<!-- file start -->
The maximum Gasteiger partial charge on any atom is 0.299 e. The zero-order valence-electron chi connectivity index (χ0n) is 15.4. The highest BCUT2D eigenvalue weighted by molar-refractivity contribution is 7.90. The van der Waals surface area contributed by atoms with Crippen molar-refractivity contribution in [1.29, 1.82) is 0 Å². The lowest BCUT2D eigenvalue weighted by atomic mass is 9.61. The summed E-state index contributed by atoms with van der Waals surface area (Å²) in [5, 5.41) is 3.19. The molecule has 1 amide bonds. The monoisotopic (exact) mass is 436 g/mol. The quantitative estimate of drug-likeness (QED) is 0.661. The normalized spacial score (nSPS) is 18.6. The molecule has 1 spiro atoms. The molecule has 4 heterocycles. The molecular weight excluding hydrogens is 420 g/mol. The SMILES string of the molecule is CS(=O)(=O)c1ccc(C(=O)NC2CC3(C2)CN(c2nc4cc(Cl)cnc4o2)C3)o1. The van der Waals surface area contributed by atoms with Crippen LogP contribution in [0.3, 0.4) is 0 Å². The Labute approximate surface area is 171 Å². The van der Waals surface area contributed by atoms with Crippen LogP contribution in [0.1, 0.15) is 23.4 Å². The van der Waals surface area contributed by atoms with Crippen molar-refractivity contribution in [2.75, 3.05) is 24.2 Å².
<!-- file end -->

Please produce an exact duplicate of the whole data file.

The maximum Gasteiger partial charge on any atom is 0.299 e. The zero-order valence-electron chi connectivity index (χ0n) is 15.4. The highest BCUT2D eigenvalue weighted by molar-refractivity contribution is 7.90. The van der Waals surface area contributed by atoms with Crippen molar-refractivity contribution in [1.29, 1.82) is 0 Å². The lowest BCUT2D eigenvalue weighted by atomic mass is 9.61. The summed E-state index contributed by atoms with van der Waals surface area (Å²) in [5, 5.41) is 3.19. The molecule has 1 amide bonds. The monoisotopic (exact) mass is 436 g/mol. The quantitative estimate of drug-likeness (QED) is 0.661. The normalized spacial score (nSPS) is 18.6. The molecule has 1 spiro atoms. The molecule has 4 heterocycles. The molecular weight excluding hydrogens is 420 g/mol. The SMILES string of the molecule is CS(=O)(=O)c1ccc(C(=O)NC2CC3(C2)CN(c2nc4cc(Cl)cnc4o2)C3)o1. The van der Waals surface area contributed by atoms with Crippen LogP contribution in [0.3, 0.4) is 0 Å². The Labute approximate surface area is 171 Å². The van der Waals surface area contributed by atoms with Crippen LogP contribution in [0.1, 0.15) is 23.4 Å². The van der Waals surface area contributed by atoms with Crippen molar-refractivity contribution in [2.75, 3.05) is 24.2 Å².